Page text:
More than half of Americans age 25-29 are cellphone-only

It's the first age group where, for the majority, there are no landlines at home

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It may not be quite as bold as "going commando," but more than half of Americans age 25-29 now go without landlines.

For the first time ever, more members of a specific age group live in homes with cell phones -- but no landlines -- than live in homes with landlines.

The Associated Press reports:

A report on phone use by the federal Centers for Disease Control and Prevention also found that the younger children are, the likelier they are to live in homes that only have wireless phones. That suggests that younger parents are showing increasing comfort relying only on cell phones even as they adjust from being single to a more settled family lifestyle, according to one of the report's authors.

Overall, more than one in four (27 percent) U.S. households were cellphone-only in the first six months of 2010. That percentage is nearly double what it was just three years ago, when only 14 percent of households were using wireless services exclusively.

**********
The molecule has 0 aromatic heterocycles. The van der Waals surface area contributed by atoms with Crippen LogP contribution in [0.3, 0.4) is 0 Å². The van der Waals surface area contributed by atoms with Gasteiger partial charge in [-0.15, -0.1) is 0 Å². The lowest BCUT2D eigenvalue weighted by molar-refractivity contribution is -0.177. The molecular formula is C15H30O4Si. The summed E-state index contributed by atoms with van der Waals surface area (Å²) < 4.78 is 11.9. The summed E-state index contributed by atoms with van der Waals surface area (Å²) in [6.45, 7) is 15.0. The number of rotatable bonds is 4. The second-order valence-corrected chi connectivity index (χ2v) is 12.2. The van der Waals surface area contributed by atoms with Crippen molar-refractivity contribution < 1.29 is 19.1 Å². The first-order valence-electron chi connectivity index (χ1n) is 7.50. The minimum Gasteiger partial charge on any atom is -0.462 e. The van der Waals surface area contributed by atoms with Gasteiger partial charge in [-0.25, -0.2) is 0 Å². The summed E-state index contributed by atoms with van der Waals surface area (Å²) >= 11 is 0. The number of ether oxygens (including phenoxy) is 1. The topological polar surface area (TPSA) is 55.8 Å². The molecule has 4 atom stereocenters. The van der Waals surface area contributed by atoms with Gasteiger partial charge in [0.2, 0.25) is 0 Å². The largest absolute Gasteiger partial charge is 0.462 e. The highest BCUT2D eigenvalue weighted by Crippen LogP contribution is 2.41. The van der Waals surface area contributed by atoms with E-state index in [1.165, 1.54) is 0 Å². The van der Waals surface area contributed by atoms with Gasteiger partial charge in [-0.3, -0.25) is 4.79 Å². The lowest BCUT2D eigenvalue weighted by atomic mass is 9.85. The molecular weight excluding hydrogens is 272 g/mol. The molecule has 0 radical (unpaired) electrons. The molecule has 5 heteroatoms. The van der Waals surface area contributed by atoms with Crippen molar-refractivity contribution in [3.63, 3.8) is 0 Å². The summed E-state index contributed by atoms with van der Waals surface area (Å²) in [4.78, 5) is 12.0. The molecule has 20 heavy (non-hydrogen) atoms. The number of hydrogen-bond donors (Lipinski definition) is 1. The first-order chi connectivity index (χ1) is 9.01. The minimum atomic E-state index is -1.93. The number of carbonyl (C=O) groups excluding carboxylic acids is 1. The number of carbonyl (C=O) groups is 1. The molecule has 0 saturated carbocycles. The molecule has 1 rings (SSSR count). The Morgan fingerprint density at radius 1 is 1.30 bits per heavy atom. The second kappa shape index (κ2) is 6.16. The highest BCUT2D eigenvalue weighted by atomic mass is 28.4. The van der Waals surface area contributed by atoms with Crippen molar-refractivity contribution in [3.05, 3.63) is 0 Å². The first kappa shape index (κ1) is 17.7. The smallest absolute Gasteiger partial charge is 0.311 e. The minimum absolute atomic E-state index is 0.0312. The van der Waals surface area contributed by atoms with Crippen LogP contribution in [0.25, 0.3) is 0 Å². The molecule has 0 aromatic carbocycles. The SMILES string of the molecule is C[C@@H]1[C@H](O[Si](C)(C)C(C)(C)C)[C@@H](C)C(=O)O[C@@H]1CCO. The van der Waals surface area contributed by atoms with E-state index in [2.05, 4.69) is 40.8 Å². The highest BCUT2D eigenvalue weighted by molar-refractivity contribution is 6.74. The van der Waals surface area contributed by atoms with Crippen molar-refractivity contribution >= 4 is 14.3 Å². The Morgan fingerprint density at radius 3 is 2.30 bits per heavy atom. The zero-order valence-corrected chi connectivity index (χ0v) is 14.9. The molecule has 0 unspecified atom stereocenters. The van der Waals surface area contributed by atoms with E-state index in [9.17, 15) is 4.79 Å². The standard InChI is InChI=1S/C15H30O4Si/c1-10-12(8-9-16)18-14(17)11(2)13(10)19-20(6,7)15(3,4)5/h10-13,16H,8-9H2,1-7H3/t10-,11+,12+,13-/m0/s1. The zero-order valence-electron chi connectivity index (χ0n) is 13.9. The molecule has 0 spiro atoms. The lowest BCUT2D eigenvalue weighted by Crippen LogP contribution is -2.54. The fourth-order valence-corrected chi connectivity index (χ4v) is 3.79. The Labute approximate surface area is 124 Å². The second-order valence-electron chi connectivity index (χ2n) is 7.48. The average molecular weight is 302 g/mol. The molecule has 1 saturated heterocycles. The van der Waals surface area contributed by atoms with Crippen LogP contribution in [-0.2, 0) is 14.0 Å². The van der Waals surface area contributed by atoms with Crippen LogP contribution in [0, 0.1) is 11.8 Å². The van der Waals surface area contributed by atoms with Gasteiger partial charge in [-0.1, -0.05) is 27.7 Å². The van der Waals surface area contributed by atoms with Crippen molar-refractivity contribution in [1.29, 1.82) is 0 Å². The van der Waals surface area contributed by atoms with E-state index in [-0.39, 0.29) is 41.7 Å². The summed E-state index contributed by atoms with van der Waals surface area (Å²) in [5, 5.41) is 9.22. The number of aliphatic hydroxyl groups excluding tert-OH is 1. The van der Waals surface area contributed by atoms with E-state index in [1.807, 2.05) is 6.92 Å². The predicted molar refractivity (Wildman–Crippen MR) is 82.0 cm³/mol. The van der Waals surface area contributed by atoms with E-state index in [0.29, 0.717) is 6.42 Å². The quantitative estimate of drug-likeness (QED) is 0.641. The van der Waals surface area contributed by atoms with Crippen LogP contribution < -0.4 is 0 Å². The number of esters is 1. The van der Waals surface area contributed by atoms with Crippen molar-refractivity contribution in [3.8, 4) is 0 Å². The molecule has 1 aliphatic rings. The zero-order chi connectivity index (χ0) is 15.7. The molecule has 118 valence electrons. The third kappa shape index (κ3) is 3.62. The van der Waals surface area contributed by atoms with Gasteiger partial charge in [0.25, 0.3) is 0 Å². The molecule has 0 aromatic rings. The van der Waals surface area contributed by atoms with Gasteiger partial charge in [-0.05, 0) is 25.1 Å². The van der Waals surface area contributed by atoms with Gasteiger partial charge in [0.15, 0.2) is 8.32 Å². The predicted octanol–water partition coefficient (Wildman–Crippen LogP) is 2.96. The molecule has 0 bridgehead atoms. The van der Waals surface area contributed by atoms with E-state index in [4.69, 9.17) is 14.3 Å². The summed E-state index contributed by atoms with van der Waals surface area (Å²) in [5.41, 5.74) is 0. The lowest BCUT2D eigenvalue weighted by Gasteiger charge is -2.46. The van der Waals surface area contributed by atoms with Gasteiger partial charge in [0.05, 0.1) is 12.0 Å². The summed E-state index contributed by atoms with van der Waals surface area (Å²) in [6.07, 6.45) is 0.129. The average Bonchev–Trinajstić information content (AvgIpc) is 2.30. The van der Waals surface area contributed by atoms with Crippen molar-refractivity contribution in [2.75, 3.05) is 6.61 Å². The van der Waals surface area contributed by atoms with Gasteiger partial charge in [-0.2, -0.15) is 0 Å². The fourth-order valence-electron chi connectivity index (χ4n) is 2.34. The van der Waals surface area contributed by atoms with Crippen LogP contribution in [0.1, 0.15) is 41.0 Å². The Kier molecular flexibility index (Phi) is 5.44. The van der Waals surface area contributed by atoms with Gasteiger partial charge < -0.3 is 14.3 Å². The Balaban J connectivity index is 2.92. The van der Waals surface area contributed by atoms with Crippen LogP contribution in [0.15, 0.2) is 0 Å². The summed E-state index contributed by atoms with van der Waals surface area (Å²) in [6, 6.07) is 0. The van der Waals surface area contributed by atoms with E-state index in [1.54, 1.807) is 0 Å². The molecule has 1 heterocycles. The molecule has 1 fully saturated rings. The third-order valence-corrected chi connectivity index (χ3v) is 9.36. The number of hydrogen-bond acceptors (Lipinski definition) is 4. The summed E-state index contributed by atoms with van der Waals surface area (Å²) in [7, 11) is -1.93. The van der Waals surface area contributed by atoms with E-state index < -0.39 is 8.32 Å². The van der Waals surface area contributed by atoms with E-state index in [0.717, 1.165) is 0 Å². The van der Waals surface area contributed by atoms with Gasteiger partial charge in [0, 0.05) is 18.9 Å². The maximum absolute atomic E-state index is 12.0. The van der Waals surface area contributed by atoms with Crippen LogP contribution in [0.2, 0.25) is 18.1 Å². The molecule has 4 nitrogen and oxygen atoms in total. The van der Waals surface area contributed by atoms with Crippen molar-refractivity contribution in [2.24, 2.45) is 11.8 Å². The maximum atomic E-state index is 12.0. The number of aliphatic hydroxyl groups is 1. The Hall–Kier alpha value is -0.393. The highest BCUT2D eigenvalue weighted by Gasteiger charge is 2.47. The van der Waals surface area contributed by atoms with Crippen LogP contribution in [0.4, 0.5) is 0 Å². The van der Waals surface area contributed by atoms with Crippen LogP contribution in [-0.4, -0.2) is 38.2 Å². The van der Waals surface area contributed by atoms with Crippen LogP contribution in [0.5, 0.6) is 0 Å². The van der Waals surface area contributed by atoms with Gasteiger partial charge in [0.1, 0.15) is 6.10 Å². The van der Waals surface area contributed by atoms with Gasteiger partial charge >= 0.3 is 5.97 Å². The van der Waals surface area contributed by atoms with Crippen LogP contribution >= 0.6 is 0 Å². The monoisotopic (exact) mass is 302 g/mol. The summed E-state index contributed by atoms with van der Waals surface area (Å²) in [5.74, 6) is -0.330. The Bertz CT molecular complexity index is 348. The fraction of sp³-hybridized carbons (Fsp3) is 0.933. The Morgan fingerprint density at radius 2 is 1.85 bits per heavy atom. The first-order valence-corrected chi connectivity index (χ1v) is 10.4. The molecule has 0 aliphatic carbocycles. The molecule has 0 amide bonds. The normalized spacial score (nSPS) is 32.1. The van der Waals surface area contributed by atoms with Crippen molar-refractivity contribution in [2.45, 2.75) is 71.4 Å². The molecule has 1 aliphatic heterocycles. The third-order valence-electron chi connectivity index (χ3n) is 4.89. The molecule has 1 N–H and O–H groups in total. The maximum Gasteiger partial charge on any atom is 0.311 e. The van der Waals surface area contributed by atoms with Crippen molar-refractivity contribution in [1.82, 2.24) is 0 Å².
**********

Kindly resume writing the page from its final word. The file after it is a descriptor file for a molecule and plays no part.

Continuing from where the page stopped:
Other details:

* 51% of Americans ages 25 to 29 lived in homes that had only cell phone service in the first half of the year.

* 13% of U.S. households had landlines and no cell phones (versus 24% three years ago)

* 2% of American households have no phone service

It all makes you wonder how far away the crossover point (50 percent) is. If the number of cellphone-only households increases 4 to 5 percentage points a year, it'd break 50 percent in five or six years.

I'm guessing it will happen faster than that, especially as the notion of not owning a landline phone becomes more acceptable, particularly to older consumers. Throw in the increasing sophistication of smartphones and, honestly, it's hard to build an argument in favor of landlines. Once enough Americans accept as basic fact that they no longer need landlines, the adoption curve will accelerate.

I think we could hit 50% wireless for households in four years. Anyone else with a prediction?

Chris Nerney writes about the business side of technology market strategies and trends, legal issues, leadership changes, mergers, venture capital, IPOs and technology stocks. Follow him on Twitter @ChrisNerney.

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